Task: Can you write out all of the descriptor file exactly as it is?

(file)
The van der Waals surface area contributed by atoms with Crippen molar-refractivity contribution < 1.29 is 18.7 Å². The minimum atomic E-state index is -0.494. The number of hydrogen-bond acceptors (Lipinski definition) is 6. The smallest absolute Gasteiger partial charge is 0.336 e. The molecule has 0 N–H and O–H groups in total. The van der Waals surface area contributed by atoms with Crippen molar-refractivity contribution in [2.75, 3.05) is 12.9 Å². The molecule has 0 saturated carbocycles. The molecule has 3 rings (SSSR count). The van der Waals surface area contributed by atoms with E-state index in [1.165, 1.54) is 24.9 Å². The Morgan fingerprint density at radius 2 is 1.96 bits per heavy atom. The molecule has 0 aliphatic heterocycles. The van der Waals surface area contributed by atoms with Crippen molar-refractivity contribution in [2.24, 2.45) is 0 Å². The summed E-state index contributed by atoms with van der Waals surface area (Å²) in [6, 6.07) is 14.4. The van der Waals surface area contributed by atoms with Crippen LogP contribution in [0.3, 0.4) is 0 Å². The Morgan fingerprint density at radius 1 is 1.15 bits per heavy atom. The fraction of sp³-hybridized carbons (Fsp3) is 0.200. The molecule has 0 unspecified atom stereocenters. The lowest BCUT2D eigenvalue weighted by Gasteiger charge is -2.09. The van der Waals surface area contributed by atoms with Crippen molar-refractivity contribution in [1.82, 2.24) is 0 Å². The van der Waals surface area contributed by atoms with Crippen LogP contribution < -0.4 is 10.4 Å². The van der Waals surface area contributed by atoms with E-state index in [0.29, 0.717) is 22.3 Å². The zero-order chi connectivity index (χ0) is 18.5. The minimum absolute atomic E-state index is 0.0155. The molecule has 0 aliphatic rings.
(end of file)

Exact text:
The van der Waals surface area contributed by atoms with Crippen molar-refractivity contribution < 1.29 is 18.7 Å². The minimum atomic E-state index is -0.494. The number of hydrogen-bond acceptors (Lipinski definition) is 6. The smallest absolute Gasteiger partial charge is 0.336 e. The molecule has 0 N–H and O–H groups in total. The van der Waals surface area contributed by atoms with Crippen molar-refractivity contribution in [2.75, 3.05) is 12.9 Å². The molecule has 0 saturated carbocycles. The molecule has 3 rings (SSSR count). The van der Waals surface area contributed by atoms with E-state index in [1.165, 1.54) is 24.9 Å². The Morgan fingerprint density at radius 2 is 1.96 bits per heavy atom. The molecule has 0 aliphatic heterocycles. The van der Waals surface area contributed by atoms with Crippen molar-refractivity contribution in [2.24, 2.45) is 0 Å². The summed E-state index contributed by atoms with van der Waals surface area (Å²) in [6, 6.07) is 14.4. The van der Waals surface area contributed by atoms with Crippen LogP contribution in [0.3, 0.4) is 0 Å². The Morgan fingerprint density at radius 1 is 1.15 bits per heavy atom. The fraction of sp³-hybridized carbons (Fsp3) is 0.200. The molecule has 0 unspecified atom stereocenters. The lowest BCUT2D eigenvalue weighted by Gasteiger charge is -2.09. The van der Waals surface area contributed by atoms with Crippen molar-refractivity contribution in [1.82, 2.24) is 0 Å². The van der Waals surface area contributed by atoms with Crippen LogP contribution < -0.4 is 10.4 Å². The van der Waals surface area contributed by atoms with E-state index in [0.29, 0.717) is 22.3 Å². The zero-order chi connectivity index (χ0) is 18.5. The minimum absolute atomic E-state index is 0.0155. The molecule has 0 aliphatic rings.